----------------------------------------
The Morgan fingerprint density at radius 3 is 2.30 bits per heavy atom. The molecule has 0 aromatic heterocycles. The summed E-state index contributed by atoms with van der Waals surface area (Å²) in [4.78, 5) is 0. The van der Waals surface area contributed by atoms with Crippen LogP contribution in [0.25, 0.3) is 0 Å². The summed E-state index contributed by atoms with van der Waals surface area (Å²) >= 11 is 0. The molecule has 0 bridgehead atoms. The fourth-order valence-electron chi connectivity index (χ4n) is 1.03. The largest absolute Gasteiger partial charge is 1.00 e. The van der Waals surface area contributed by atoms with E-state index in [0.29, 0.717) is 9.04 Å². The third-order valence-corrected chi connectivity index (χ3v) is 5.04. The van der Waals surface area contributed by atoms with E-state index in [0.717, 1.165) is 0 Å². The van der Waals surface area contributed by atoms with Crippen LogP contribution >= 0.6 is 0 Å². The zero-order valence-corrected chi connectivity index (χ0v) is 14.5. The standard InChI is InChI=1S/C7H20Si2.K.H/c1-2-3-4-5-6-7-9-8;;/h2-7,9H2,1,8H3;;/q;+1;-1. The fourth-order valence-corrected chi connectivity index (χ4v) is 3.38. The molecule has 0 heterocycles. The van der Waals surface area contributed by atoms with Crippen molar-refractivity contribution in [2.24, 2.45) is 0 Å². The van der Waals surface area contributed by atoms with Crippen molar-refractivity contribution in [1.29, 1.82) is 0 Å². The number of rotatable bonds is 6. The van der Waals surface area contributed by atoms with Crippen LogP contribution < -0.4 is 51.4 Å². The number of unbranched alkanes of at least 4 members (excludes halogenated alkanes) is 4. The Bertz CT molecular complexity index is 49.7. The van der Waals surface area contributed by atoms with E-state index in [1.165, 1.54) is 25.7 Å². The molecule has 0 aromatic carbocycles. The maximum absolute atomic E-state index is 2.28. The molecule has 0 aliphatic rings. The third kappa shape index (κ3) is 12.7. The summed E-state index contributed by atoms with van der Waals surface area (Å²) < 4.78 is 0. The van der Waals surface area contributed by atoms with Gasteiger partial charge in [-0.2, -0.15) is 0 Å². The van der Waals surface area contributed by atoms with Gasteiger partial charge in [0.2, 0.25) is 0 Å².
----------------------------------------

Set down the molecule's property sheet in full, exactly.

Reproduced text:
The Morgan fingerprint density at radius 3 is 2.30 bits per heavy atom. The molecule has 0 aromatic heterocycles. The summed E-state index contributed by atoms with van der Waals surface area (Å²) in [4.78, 5) is 0. The van der Waals surface area contributed by atoms with Crippen LogP contribution in [0.25, 0.3) is 0 Å². The summed E-state index contributed by atoms with van der Waals surface area (Å²) >= 11 is 0. The molecule has 0 bridgehead atoms. The fourth-order valence-electron chi connectivity index (χ4n) is 1.03. The largest absolute Gasteiger partial charge is 1.00 e. The van der Waals surface area contributed by atoms with E-state index in [0.29, 0.717) is 9.04 Å². The third-order valence-corrected chi connectivity index (χ3v) is 5.04. The van der Waals surface area contributed by atoms with E-state index in [0.717, 1.165) is 0 Å². The van der Waals surface area contributed by atoms with Crippen LogP contribution >= 0.6 is 0 Å². The zero-order valence-corrected chi connectivity index (χ0v) is 14.5. The standard InChI is InChI=1S/C7H20Si2.K.H/c1-2-3-4-5-6-7-9-8;;/h2-7,9H2,1,8H3;;/q;+1;-1. The fourth-order valence-corrected chi connectivity index (χ4v) is 3.38. The molecule has 0 heterocycles. The van der Waals surface area contributed by atoms with Crippen molar-refractivity contribution in [2.24, 2.45) is 0 Å². The van der Waals surface area contributed by atoms with Crippen molar-refractivity contribution in [1.29, 1.82) is 0 Å². The number of rotatable bonds is 6. The van der Waals surface area contributed by atoms with Crippen LogP contribution < -0.4 is 51.4 Å². The number of unbranched alkanes of at least 4 members (excludes halogenated alkanes) is 4. The Bertz CT molecular complexity index is 49.7. The van der Waals surface area contributed by atoms with E-state index in [1.165, 1.54) is 25.7 Å². The molecule has 0 aromatic carbocycles. The maximum absolute atomic E-state index is 2.28. The molecule has 0 aliphatic rings. The third kappa shape index (κ3) is 12.7. The summed E-state index contributed by atoms with van der Waals surface area (Å²) < 4.78 is 0. The van der Waals surface area contributed by atoms with Gasteiger partial charge in [-0.2, -0.15) is 0 Å². The van der Waals surface area contributed by atoms with Gasteiger partial charge in [0.2, 0.25) is 0 Å².